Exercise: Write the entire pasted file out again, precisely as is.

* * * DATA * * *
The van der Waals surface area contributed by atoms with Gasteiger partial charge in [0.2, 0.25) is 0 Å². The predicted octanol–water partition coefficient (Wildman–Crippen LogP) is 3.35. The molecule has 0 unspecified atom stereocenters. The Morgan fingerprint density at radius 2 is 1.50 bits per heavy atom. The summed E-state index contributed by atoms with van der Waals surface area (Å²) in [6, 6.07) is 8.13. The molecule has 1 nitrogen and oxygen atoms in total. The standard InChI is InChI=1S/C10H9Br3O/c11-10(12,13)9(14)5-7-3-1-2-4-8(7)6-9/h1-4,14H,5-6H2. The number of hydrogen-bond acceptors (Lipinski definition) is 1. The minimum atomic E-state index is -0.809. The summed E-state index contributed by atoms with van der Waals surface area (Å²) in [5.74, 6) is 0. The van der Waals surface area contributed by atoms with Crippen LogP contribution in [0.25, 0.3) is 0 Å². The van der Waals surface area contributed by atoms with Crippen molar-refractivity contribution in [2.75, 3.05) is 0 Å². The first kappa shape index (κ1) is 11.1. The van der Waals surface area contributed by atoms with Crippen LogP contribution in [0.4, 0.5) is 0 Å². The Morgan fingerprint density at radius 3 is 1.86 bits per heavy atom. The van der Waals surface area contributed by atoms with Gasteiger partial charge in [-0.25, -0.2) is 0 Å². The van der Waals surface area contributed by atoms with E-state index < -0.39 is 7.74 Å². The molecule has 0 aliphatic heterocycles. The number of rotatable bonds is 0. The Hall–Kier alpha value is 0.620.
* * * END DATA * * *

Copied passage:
The van der Waals surface area contributed by atoms with Gasteiger partial charge in [0.2, 0.25) is 0 Å². The predicted octanol–water partition coefficient (Wildman–Crippen LogP) is 3.35. The molecule has 0 unspecified atom stereocenters. The Morgan fingerprint density at radius 2 is 1.50 bits per heavy atom. The summed E-state index contributed by atoms with van der Waals surface area (Å²) in [6, 6.07) is 8.13. The molecule has 1 nitrogen and oxygen atoms in total. The standard InChI is InChI=1S/C10H9Br3O/c11-10(12,13)9(14)5-7-3-1-2-4-8(7)6-9/h1-4,14H,5-6H2. The number of hydrogen-bond acceptors (Lipinski definition) is 1. The minimum atomic E-state index is -0.809. The summed E-state index contributed by atoms with van der Waals surface area (Å²) in [5.74, 6) is 0. The van der Waals surface area contributed by atoms with Crippen LogP contribution in [0.25, 0.3) is 0 Å². The van der Waals surface area contributed by atoms with Crippen molar-refractivity contribution in [2.75, 3.05) is 0 Å². The first kappa shape index (κ1) is 11.1. The van der Waals surface area contributed by atoms with Crippen LogP contribution in [0.4, 0.5) is 0 Å². The Morgan fingerprint density at radius 3 is 1.86 bits per heavy atom. The van der Waals surface area contributed by atoms with Gasteiger partial charge in [-0.25, -0.2) is 0 Å². The van der Waals surface area contributed by atoms with E-state index < -0.39 is 7.74 Å². The molecule has 0 aliphatic heterocycles. The number of rotatable bonds is 0. The Hall–Kier alpha value is 0.620.